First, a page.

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The largest 3D printing facility you’ve ever seen is in Grafton, WV

The largest 3D printing facility you’ve ever seen is in Grafton, WV
The largest 3D printing facility you’ve ever seen is in Grafton, WV

GRAFTON, W.Va. (WBOY) — Grafton may be best known for its monster or the invention of Mother’s Day, but probably not for its 3D printing. Nevertheless, Marshall Hull and his wife Amanda have been successful in the 3D printing business, building a worldwide customer base in the process.

Marshall, whose love of dirt bikes is only surpassed by his love of his wife and cats, originally planned to start his own drone photography business. The first 3D printer he purchased was used to make drone parts, but he enjoyed printing so much that he abandoned the drone idea and focused on 3D printing full-time.


Marshal Hull (center) with his wife Amanda Hull (right) and General Manager Tawnie Kessler (left) (WBOY photo)
Marshal Hull (center) with his wife Amanda Hull (right) and General Manager Tawnie Kessler (left) (WBOY photo)

“I realized I was doing something and thought, ‘You know, I could sell this,'” Hull said. “It took me many years to get to the point where I could actually sell things, but that was pretty obvious from the beginning.”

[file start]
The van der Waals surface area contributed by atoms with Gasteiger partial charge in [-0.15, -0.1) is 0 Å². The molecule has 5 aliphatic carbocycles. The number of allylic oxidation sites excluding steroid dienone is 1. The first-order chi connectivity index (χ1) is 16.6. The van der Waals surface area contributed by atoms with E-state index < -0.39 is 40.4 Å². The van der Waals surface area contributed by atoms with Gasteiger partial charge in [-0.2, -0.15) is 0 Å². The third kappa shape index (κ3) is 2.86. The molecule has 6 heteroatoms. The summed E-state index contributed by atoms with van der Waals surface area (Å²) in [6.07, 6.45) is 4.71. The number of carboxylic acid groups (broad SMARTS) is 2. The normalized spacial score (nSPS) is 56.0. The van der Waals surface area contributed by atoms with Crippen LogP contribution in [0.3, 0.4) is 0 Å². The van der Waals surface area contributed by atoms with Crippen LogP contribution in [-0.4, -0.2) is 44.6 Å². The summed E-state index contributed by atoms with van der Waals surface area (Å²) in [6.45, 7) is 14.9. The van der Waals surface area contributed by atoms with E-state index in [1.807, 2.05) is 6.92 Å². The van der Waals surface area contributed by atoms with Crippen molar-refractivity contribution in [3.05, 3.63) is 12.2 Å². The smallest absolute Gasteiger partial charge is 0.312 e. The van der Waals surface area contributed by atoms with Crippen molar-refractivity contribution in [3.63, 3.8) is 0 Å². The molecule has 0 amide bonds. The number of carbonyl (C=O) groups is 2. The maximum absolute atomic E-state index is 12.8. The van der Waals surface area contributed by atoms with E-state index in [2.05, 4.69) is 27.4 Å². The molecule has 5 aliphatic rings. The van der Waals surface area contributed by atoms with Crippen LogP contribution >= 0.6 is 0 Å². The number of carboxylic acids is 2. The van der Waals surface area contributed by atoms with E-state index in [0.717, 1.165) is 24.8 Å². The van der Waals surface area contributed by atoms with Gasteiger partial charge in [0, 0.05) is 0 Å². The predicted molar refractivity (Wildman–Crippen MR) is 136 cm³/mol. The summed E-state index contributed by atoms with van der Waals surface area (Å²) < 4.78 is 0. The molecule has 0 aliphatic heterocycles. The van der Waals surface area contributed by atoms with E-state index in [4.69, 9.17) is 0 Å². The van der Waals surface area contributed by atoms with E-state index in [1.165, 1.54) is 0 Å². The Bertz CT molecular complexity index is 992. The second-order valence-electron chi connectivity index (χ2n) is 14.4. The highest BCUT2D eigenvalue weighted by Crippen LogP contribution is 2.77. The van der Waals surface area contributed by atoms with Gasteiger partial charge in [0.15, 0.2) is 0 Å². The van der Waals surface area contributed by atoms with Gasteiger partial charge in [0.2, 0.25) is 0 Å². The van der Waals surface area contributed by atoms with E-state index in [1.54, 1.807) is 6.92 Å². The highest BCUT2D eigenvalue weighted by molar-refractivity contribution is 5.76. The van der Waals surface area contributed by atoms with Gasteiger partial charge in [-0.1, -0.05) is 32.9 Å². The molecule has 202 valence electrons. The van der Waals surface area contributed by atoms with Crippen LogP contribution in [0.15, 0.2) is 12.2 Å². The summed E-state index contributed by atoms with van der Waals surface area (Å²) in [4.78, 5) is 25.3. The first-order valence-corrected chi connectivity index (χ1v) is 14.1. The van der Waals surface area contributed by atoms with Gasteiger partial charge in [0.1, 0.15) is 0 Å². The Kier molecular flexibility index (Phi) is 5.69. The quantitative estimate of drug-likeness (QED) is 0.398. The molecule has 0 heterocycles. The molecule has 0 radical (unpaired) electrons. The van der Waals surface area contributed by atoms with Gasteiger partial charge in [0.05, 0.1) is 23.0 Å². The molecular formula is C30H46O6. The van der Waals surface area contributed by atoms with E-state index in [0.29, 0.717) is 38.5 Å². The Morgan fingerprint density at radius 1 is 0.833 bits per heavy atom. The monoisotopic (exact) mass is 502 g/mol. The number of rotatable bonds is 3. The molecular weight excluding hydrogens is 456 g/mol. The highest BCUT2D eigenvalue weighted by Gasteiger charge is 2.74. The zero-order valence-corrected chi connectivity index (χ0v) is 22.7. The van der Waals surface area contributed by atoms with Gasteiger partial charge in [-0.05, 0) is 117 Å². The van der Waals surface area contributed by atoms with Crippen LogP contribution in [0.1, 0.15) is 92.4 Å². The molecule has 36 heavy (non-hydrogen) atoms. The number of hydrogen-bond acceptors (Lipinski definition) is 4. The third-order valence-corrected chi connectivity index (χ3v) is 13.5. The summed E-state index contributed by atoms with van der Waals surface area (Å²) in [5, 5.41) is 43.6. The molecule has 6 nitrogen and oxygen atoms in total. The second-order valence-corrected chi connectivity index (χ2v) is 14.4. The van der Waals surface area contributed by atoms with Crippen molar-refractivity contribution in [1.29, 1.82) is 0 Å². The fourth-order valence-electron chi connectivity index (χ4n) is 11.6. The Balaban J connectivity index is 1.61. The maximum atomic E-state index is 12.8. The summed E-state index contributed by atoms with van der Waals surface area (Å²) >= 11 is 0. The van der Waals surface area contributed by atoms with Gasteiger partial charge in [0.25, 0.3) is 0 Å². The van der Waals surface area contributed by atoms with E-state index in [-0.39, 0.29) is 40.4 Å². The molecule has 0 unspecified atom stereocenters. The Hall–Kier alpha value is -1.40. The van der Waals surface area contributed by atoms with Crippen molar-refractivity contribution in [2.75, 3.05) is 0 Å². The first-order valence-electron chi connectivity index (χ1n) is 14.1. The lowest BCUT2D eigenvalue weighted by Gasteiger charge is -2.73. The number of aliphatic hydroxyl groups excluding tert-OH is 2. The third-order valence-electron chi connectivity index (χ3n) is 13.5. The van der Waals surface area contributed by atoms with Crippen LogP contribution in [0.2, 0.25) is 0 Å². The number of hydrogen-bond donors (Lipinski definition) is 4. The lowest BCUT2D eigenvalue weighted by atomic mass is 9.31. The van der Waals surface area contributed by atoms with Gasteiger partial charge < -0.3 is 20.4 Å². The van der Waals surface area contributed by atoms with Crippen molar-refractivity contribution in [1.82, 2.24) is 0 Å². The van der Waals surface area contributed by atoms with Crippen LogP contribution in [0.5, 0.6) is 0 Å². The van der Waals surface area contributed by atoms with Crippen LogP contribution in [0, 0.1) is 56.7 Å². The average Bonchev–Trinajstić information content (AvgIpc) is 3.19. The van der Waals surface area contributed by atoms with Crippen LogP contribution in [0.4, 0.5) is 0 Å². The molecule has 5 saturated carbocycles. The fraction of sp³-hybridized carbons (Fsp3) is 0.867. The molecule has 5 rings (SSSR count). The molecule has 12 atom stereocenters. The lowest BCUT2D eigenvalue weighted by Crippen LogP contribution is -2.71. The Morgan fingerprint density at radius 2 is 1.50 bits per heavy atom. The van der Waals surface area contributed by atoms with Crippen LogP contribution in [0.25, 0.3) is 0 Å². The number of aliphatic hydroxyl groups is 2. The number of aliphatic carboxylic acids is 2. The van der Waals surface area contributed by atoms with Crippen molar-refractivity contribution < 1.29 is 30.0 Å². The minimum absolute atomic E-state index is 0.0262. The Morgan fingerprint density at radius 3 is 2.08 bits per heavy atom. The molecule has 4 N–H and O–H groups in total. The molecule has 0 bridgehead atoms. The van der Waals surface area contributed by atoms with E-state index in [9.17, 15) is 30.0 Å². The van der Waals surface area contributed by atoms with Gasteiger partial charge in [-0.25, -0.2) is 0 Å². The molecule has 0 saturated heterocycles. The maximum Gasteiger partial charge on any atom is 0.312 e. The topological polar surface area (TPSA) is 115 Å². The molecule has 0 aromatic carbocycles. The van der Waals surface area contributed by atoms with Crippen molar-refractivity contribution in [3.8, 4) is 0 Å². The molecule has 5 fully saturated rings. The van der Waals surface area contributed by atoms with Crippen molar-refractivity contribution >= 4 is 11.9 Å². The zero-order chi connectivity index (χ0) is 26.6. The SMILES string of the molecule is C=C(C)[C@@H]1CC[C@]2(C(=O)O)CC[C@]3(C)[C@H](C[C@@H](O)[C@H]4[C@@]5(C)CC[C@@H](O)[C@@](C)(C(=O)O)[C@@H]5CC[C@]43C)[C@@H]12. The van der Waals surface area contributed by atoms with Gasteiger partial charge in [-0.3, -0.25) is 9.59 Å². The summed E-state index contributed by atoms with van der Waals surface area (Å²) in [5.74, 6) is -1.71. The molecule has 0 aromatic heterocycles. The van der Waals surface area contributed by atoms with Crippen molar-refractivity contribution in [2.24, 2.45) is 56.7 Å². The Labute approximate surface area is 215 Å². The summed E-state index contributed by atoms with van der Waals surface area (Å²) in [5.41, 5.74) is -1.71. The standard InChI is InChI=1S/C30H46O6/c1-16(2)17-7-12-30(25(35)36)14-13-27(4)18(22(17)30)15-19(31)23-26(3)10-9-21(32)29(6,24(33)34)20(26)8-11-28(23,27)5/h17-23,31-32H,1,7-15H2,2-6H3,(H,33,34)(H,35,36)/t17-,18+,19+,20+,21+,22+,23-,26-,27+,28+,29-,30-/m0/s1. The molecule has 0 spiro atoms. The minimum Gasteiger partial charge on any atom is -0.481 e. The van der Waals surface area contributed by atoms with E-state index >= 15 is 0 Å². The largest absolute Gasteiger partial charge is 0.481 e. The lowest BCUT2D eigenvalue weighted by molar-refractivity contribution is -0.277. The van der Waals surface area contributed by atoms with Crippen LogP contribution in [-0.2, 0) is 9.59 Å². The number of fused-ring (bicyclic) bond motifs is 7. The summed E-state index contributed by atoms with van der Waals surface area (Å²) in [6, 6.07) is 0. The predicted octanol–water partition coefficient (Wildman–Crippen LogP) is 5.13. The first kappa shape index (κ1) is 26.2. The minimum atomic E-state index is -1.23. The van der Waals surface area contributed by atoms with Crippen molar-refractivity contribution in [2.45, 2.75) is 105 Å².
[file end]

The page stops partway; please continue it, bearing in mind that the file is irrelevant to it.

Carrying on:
But why set up shop in Grafton? The answer is cost. Hull previously had a storefront in Westover until he got the opportunity to purchase his current building in Grafton. However, he couldn’t have purchased the space without the help of a Star Wars-themed pen holder that proved extremely popular on Amazon.

“We sold more than 3,000 of these things in three weeks,” Hull said. “Without them, we couldn’t have afforded the building we’re in now.”

Today, Hull is a truly massive operation, with more than 100 3D printers of various sizes running day and night. Amanda Hull, head of customer service and shipping, said 3D Cauldron has shipped to more than 40 different countries, including France, Germany, New Zealand and even South Korea.

“It’s a great feeling to know that you’re being discovered by other countries,” Amanda told 12 News. “At the moment we’re sending out a lot of Pip-Boys, everyone is very happy with them, helmets are also a big thing.”

A selection of 3D prints from 3D Cauldron in Grafton, W.Va. (WBOY image)
A selection of 3D prints from 3D Cauldron in Grafton, W.Va. (WBOY image)

Marshall said what he likes most about his job is the almost limitless possibilities of 3D printing. For him, the biggest limiting factor for a project is often his own imagination.

“I could never work in a factory, but I work in a factory, you know what I mean?” Marshall said. “I never do the same thing (twice), it’s different, and when I get bored I just buy a new printer or start a new project and that kind of cures the boredom.”

If you want to have something printed or have an idea in mind, you can find 3D Cauldron’s website here.